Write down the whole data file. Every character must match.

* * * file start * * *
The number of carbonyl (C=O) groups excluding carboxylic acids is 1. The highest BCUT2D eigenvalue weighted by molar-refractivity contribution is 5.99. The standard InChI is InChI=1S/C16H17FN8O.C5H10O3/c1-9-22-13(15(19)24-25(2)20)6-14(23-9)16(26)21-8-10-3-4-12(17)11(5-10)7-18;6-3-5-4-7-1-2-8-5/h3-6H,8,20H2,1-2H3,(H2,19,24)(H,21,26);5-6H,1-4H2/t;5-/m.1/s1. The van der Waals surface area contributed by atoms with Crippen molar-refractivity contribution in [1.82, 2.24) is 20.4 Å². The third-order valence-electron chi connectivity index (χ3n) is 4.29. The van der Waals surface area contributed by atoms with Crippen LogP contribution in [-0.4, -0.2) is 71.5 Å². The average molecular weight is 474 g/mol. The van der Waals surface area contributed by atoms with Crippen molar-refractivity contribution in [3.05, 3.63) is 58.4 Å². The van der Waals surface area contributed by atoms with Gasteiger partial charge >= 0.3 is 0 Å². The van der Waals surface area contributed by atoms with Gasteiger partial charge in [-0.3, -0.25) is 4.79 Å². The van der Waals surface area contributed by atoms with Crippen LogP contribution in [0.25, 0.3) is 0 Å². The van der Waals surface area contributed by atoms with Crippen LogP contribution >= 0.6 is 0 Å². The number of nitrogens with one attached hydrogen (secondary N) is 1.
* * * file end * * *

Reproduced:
The number of carbonyl (C=O) groups excluding carboxylic acids is 1. The highest BCUT2D eigenvalue weighted by molar-refractivity contribution is 5.99. The standard InChI is InChI=1S/C16H17FN8O.C5H10O3/c1-9-22-13(15(19)24-25(2)20)6-14(23-9)16(26)21-8-10-3-4-12(17)11(5-10)7-18;6-3-5-4-7-1-2-8-5/h3-6H,8,20H2,1-2H3,(H2,19,24)(H,21,26);5-6H,1-4H2/t;5-/m.1/s1. The van der Waals surface area contributed by atoms with Crippen molar-refractivity contribution in [1.82, 2.24) is 20.4 Å². The third-order valence-electron chi connectivity index (χ3n) is 4.29. The van der Waals surface area contributed by atoms with Crippen LogP contribution in [-0.4, -0.2) is 71.5 Å². The average molecular weight is 474 g/mol. The van der Waals surface area contributed by atoms with Crippen molar-refractivity contribution in [3.05, 3.63) is 58.4 Å². The van der Waals surface area contributed by atoms with Gasteiger partial charge >= 0.3 is 0 Å². The van der Waals surface area contributed by atoms with Gasteiger partial charge in [-0.3, -0.25) is 4.79 Å². The van der Waals surface area contributed by atoms with Crippen LogP contribution in [0.25, 0.3) is 0 Å². The van der Waals surface area contributed by atoms with Crippen LogP contribution >= 0.6 is 0 Å². The number of nitrogens with one attached hydrogen (secondary N) is 1.